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Color Of Change helps you do something real about injustice.

We design campaigns powerful enough to end practices that unfairly hold Black people back, and champion solutions that move us all forward. Until justice is real.
  • Protect the Right to Protest in Wisconsin

    Two dangerous new “Riot Bills” that would punish people for peacefully protesting are making their way through Wisconsin. They are retaliation for last year's racial justice protests -- and would give police the power to criminalize anyone at a "riot" with a $10,000 fine and up to 9 months in jail. We have to stop this!
  • Tell Lawmakers to Break Up Facebook!

    Today tech is dominated by a few mega-companies. We’ve watched Facebook, Google, and Amazon get bigger and bigger. These monopolies leave us at risk; it's why we still have to deal with misinformation and voter suppression online. It's time for antitrust reform!
  • Demand Companies Pull Support from Police Fdns

    Police foundations are a threat to democracy and Black lives. And you know their sponsors: Verizon, Walmart, Starbucks, Amazon, Bank of America, Target, AT&T, Uber among others. We can't let companies say they support Black people while giving to those who hurt us.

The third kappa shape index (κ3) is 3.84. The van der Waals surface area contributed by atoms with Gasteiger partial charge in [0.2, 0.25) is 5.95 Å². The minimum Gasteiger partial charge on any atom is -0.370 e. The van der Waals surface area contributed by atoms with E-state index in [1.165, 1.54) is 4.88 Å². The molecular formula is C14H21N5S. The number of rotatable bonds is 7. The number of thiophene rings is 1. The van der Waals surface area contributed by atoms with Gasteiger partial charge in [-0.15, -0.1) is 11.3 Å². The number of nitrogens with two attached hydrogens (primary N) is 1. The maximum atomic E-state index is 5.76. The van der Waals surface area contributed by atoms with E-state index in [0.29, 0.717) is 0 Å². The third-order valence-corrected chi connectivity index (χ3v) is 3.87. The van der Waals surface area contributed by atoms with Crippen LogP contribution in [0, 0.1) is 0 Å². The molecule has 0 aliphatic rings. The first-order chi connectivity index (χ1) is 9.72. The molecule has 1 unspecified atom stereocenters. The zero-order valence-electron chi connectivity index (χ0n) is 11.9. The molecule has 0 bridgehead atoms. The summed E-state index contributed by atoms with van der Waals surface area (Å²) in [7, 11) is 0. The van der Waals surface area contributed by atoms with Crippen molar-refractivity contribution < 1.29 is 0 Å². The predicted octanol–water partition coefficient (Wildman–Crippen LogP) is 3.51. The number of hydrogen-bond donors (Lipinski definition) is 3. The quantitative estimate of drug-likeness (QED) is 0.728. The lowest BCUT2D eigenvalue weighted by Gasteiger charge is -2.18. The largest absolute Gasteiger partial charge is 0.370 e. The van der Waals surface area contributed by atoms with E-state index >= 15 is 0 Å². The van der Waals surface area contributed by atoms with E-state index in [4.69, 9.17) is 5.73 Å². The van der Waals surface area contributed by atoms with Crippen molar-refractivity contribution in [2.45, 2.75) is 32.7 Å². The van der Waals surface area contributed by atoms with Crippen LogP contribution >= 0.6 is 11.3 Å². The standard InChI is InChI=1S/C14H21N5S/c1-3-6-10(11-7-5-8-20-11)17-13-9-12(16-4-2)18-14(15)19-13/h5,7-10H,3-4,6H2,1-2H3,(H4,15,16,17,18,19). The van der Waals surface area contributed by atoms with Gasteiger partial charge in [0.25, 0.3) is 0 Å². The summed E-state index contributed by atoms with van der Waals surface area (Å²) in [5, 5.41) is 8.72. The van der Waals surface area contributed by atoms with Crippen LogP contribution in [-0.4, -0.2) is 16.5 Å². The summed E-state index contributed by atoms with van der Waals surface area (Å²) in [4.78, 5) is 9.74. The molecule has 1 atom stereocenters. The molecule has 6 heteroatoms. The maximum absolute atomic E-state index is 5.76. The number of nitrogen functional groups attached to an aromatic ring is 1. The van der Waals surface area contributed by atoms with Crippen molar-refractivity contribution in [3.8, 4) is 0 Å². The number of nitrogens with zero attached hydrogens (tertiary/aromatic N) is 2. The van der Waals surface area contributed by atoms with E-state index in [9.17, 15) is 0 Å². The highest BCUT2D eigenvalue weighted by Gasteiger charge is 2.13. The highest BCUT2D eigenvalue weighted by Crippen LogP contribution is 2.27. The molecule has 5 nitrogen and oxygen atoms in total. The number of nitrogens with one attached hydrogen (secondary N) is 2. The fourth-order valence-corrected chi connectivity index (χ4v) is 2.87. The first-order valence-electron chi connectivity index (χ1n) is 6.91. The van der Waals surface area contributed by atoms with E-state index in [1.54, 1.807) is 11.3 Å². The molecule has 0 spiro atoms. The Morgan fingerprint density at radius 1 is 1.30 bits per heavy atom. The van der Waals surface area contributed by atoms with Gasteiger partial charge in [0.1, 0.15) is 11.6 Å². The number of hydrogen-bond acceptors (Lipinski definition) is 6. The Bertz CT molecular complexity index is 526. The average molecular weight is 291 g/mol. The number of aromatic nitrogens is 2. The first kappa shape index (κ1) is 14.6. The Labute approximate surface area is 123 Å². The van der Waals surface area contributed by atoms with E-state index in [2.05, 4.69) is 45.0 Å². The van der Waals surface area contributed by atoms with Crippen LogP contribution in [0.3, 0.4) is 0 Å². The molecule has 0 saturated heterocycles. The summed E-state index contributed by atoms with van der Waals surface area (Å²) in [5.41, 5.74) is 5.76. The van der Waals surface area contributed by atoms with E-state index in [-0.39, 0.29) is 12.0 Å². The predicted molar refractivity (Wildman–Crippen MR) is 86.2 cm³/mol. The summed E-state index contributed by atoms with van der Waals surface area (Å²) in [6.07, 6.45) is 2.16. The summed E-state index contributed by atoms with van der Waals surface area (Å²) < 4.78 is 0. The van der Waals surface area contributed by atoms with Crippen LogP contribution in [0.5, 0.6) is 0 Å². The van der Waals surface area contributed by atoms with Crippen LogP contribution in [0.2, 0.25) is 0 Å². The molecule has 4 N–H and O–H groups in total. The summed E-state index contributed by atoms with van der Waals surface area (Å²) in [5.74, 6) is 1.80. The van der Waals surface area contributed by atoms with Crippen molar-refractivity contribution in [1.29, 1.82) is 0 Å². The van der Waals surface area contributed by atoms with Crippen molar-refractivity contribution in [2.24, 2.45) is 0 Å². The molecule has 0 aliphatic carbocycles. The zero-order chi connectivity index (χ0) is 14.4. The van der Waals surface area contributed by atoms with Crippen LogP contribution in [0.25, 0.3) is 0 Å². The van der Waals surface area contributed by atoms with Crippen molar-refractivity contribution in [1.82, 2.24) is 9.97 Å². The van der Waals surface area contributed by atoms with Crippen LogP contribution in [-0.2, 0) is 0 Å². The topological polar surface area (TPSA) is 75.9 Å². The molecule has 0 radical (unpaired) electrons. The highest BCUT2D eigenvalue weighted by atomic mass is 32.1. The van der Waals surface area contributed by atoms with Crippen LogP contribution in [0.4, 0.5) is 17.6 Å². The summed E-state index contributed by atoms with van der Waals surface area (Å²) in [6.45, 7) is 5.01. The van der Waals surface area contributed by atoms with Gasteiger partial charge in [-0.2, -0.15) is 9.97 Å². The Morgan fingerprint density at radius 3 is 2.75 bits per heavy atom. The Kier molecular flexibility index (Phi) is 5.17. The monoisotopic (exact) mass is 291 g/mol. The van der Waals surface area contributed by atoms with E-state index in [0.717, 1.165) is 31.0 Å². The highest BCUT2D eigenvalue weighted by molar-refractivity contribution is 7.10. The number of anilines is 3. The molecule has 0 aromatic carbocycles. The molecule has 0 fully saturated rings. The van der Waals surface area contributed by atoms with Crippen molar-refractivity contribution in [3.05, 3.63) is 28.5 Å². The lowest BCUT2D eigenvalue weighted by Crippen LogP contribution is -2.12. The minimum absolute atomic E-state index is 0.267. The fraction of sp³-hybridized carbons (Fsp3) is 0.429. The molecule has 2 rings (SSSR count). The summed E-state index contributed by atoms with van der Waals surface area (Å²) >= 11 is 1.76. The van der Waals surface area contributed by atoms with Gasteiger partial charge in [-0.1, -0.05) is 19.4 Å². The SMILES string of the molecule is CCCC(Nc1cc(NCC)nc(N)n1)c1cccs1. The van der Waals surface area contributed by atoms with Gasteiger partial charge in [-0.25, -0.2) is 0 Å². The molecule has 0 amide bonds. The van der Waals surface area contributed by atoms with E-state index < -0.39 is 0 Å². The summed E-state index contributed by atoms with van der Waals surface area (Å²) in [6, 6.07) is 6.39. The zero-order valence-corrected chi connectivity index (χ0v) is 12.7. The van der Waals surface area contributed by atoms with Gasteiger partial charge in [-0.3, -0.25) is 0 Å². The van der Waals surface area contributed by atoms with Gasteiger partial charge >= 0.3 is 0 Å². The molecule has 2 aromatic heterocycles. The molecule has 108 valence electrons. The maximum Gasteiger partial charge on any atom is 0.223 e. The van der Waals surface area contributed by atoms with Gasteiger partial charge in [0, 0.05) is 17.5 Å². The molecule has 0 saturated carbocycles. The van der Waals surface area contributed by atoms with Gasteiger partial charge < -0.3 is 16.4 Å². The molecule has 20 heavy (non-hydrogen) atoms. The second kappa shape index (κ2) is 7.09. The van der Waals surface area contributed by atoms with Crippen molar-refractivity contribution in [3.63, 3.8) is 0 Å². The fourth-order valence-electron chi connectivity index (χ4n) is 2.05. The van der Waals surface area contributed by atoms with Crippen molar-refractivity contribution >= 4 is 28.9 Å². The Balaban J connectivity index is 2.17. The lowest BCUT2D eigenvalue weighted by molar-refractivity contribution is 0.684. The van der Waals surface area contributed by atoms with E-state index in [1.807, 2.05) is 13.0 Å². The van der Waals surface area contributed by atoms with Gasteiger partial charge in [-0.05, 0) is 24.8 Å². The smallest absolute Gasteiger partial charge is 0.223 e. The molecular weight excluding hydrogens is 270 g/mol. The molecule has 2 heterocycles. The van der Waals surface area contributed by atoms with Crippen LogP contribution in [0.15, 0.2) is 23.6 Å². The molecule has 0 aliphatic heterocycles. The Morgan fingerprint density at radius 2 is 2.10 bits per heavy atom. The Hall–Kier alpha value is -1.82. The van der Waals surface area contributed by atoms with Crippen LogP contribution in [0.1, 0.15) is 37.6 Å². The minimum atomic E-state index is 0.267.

• Tell Manhattan DA to Stop Sending People to Rikers to Die

    14 people have lost their lives in NYC jail custody this year. 64-year old Victor Mercado caught COVID-19 and died from it in jail because he couldn't afford the $100,000 bail set for his case. This is a humanitarian crisis. Tell Manhattan DA Cy Vance to free people from Rikers now.
  • Demand NYC Police Foundation Disclose Its Donations

    By funneling private money into policing without oversight, police foundations bankroll violence against Black people. A year after the NYPD promised to disclose its contributions, we still don't know how much they get through the NYC Police Foundation.
  • Monopolies Stifle Black Communities

    Monopolies are why healthcare and medication costs continue to skyrocket, why misinformation is still rampant on Facebook, and why small Black-owned businesses struggle to compete. We're asking Congress to invest in antitrust laws that will help promote racial justice.
  • Senate Democrats, End the Jim Crow Filibuster

    Republicans have unleashed a serious attack on voting rights across the country. Democratic Senators need to pick a side: protect the Jim Crow filibuster or the voting rights of the Black people who got them elected. Pass the Freedom to Vote Act.